I never thought much about race when I was younger. Despite growing up in a predominantly white area of North London and attending a predominantly white school, the subject rarely crossed my mind. I was well into my teens before I began thinking more deeply about my identity and how society views me as a black girl.
In the last few years, I haven’t stopped thinking about race. The countless killings of innocent black people by police in America and the UK, racist London nightclubs like Dstrkt refusing entry to dark-skinned black women and the growth of the Black Lives Matter movement are some of the things that have angered/frightened/moved me in ways I’d never experienced before. They also emphasised, for me, the necessity of talking about race.
Since graduating last year, I’ve reflected on my university experience. Of course, I met some amazing people and had a blast. However, I didn’t anticipate the levels of ignorance and subtle racism that I would face when I arrived. Unfortunately, my three years at university were littered with microaggressions that left me rattled and confused. Microaggressions are described as subtle and often unintentional forms of discrimination against people of colour and other marginalised groups.
Sly, subtle racism is deeply ingrained in British society. It’s normalised and widely accepted because it’s considered more ‘polite’ than explicit racism. Both are equally as dangerous, but we like to pretend that racism isn’t a problem in this country.
A few examples of the microaggressions I experienced and witnessed at university include:
- Degrading anti-black comments and “jokes” about afro hair
- Reducing black people (especially black men) to racial fetishes
- Being treated like an anomaly if I don’t live up to people’s stereotypical expectations of black women
- Excessive use of words like ‘ghetto’ and ‘ratchet’ to describe anything and everything associated with blackness and/or negativity
Most of these microaggressions came from non-black people who I called my friends, and it hurt. They’re the kind of people that think of themselves as liberal, open-minded types. The kind of people that like to tell you they have several black friends, date/fuck black people and love our culture(s) as if that means they could never be racist.
I thought I’d educated these friends about certain things, that they truly understood my culture and had my back. Every time they said something wildly inappropriate, it fucking stung, however well-meaning or unintentional it may have seemed. I thought to myself, “Wow, is that how you really feel about me?”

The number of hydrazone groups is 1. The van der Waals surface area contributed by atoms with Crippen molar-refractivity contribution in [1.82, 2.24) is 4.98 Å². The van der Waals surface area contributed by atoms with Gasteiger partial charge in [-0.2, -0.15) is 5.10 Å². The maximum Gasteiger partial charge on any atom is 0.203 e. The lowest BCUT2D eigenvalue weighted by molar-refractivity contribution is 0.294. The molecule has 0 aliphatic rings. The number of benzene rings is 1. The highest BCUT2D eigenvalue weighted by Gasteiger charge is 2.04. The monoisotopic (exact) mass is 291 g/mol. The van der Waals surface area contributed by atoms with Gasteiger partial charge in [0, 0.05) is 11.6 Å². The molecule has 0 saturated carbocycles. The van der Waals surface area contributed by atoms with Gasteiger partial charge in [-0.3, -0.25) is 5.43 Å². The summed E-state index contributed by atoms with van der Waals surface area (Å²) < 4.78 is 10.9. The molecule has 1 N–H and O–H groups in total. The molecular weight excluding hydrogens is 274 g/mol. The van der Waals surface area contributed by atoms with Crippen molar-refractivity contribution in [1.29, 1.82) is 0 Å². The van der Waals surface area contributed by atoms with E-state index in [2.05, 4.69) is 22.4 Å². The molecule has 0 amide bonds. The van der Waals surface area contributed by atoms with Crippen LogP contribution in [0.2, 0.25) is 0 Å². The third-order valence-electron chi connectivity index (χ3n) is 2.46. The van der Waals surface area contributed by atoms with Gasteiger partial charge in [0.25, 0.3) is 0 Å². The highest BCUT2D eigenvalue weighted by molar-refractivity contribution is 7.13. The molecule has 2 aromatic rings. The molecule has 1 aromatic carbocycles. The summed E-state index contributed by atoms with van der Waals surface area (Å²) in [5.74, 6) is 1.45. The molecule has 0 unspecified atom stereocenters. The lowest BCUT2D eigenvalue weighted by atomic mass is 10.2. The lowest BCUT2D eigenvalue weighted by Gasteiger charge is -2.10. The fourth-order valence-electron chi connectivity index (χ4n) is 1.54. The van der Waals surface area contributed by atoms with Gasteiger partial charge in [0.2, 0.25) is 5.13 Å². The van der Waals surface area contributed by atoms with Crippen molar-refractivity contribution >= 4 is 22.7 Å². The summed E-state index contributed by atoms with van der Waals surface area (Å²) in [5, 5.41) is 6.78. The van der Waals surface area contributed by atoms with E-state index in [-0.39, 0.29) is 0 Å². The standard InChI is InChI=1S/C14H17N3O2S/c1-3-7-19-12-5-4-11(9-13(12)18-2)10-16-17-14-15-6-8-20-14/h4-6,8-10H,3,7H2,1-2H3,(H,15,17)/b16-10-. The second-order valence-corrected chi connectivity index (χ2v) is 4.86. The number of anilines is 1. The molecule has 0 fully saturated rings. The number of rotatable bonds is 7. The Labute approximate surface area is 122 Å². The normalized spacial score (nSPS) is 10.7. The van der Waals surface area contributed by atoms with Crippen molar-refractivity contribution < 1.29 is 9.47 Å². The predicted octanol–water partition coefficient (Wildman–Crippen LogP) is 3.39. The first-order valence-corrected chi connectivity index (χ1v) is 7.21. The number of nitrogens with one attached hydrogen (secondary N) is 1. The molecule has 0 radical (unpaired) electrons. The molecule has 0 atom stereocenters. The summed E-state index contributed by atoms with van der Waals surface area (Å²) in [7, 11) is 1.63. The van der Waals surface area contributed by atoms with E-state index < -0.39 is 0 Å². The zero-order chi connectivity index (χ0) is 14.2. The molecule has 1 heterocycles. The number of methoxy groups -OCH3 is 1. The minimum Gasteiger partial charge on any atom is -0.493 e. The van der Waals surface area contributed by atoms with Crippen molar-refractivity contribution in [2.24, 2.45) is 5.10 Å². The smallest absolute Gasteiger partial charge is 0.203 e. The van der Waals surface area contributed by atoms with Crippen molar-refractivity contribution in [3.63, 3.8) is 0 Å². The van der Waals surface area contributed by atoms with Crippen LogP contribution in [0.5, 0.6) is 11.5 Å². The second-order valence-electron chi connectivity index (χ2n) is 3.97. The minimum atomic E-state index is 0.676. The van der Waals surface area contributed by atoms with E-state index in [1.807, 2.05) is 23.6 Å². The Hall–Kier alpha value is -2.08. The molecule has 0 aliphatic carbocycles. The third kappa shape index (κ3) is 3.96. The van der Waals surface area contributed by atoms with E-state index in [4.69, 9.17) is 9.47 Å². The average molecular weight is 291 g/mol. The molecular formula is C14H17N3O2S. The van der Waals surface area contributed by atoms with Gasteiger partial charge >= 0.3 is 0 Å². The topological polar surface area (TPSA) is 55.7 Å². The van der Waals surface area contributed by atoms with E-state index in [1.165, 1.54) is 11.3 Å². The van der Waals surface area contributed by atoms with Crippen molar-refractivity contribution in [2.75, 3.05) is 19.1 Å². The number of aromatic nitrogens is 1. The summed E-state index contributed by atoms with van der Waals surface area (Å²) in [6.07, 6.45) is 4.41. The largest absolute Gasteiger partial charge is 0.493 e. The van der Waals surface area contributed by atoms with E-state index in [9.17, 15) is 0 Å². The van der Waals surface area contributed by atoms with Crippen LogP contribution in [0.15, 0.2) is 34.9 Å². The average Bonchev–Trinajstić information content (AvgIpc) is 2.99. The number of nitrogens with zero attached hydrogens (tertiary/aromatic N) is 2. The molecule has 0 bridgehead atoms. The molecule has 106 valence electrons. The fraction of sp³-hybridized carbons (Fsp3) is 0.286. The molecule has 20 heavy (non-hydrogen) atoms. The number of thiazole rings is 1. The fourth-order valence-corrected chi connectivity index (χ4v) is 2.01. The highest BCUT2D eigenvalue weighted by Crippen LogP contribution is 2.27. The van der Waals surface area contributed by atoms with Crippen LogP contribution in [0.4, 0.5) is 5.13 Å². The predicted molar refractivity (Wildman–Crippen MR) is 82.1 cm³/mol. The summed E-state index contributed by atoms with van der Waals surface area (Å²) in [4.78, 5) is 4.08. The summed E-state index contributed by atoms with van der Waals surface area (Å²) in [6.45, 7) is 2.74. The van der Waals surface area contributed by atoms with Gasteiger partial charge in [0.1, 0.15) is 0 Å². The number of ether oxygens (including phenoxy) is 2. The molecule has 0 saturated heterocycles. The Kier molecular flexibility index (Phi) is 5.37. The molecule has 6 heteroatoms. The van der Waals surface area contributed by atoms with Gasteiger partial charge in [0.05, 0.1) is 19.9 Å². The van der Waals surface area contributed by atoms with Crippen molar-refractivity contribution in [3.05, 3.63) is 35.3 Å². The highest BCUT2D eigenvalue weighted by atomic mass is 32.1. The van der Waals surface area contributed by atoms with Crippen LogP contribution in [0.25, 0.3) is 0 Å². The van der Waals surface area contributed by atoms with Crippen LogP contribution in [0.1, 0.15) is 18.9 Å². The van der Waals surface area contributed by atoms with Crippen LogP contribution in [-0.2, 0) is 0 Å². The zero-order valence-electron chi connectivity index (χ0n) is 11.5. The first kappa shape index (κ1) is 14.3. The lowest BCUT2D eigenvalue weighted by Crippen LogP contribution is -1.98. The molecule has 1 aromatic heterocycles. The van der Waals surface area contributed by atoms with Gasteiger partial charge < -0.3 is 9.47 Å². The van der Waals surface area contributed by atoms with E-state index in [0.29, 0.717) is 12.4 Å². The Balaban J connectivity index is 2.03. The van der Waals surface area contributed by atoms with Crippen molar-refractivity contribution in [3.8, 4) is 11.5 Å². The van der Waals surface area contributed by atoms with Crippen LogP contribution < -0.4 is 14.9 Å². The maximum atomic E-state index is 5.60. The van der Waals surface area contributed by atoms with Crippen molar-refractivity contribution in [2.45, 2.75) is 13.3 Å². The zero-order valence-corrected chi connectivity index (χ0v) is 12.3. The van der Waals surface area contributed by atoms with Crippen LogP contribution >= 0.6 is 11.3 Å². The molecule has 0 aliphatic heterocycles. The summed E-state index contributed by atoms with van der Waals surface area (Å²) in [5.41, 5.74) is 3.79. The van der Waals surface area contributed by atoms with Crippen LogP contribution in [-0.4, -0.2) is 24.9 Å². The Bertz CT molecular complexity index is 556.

Dealing with microaggressions on a daily basis at university was long. It still is long. They are hard to confront because they are so subtle and indirect. Whenever I heard someone say something problematic or ignorant, I just didn’t know how to respond, or whether I should respond at all. Honestly, I’ve lost count of the number of times I asked myself ‘Is it me, or is that racist’?
I don’t like confrontation so I usually remained silent. I didn’t want others to see me as angry, or someone who couldn’t take a “joke”. Whenever I hid my feelings to try and keep the peace, I felt disappointed with myself. When I did challenge someone for saying something off key, I felt like I had to smile and choose my words carefully to not hurt their feelings. Articulating my offense or discomfort in the “wrong” way could make me seem oversensitive, unreasonable and intimidating to others for simply speaking my mind.
I often felt frustrated, angry, resentful and anxious as a result of never-ending microaggressions. It’s easy to sweep seemingly innocent, insignificant comments under the rug and laugh them off but when it happens all the time, it’s exhausting.
Making others feel comfortable doesn’t interest me anymore. If I feel a way about something, I’ll speak up. Experiencing racial microaggressions at university taught me that my feelings are valid. Censoring myself and pandering to people’s feelings in those situations isn’t helpful. As my self-assurance and confidence have grown, I can challenge problematic comments and actions and call out racism more easily. Admittedly, I don’t have the emotional or mental energy to call shit out all the time. Sometimes, I just kiss my teeth and keep it moving. It’s not my duty to educate every ignorant person I come across or explain why I find something offensive.
I’m so over avoiding discussions about race and censoring myself in order to make nonblack people feel comfortable. Obviously, I don’t aim to offend anyone but the comfort of others is no longer my priority when I talk about these things.
If you have an issue with that, that’s OK. You’ll get over it.